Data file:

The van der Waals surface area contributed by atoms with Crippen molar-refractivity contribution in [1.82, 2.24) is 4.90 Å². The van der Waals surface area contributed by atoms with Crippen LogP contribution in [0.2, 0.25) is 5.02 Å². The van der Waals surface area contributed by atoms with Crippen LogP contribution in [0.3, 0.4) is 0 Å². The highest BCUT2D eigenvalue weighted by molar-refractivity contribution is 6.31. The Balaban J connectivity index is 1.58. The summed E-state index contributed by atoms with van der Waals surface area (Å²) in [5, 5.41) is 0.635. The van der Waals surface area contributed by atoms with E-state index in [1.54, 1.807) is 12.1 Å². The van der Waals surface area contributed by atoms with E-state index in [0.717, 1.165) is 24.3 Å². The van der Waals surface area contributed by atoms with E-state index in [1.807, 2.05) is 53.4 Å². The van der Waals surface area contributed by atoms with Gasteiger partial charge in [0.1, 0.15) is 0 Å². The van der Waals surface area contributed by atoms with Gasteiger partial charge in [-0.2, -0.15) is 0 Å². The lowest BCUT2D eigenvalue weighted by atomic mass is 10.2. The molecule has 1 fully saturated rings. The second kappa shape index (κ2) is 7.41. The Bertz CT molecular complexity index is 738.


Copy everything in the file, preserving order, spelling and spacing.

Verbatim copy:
The van der Waals surface area contributed by atoms with Crippen molar-refractivity contribution in [1.82, 2.24) is 4.90 Å². The van der Waals surface area contributed by atoms with Crippen LogP contribution in [0.2, 0.25) is 5.02 Å². The van der Waals surface area contributed by atoms with Crippen LogP contribution in [0.3, 0.4) is 0 Å². The highest BCUT2D eigenvalue weighted by molar-refractivity contribution is 6.31. The Balaban J connectivity index is 1.58. The summed E-state index contributed by atoms with van der Waals surface area (Å²) in [5, 5.41) is 0.635. The van der Waals surface area contributed by atoms with E-state index in [1.54, 1.807) is 12.1 Å². The van der Waals surface area contributed by atoms with E-state index in [0.717, 1.165) is 24.3 Å². The van der Waals surface area contributed by atoms with E-state index in [1.807, 2.05) is 53.4 Å². The van der Waals surface area contributed by atoms with Gasteiger partial charge in [0.1, 0.15) is 0 Å². The van der Waals surface area contributed by atoms with Gasteiger partial charge in [-0.2, -0.15) is 0 Å². The lowest BCUT2D eigenvalue weighted by atomic mass is 10.2. The molecule has 1 fully saturated rings. The second kappa shape index (κ2) is 7.41. The Bertz CT molecular complexity index is 738.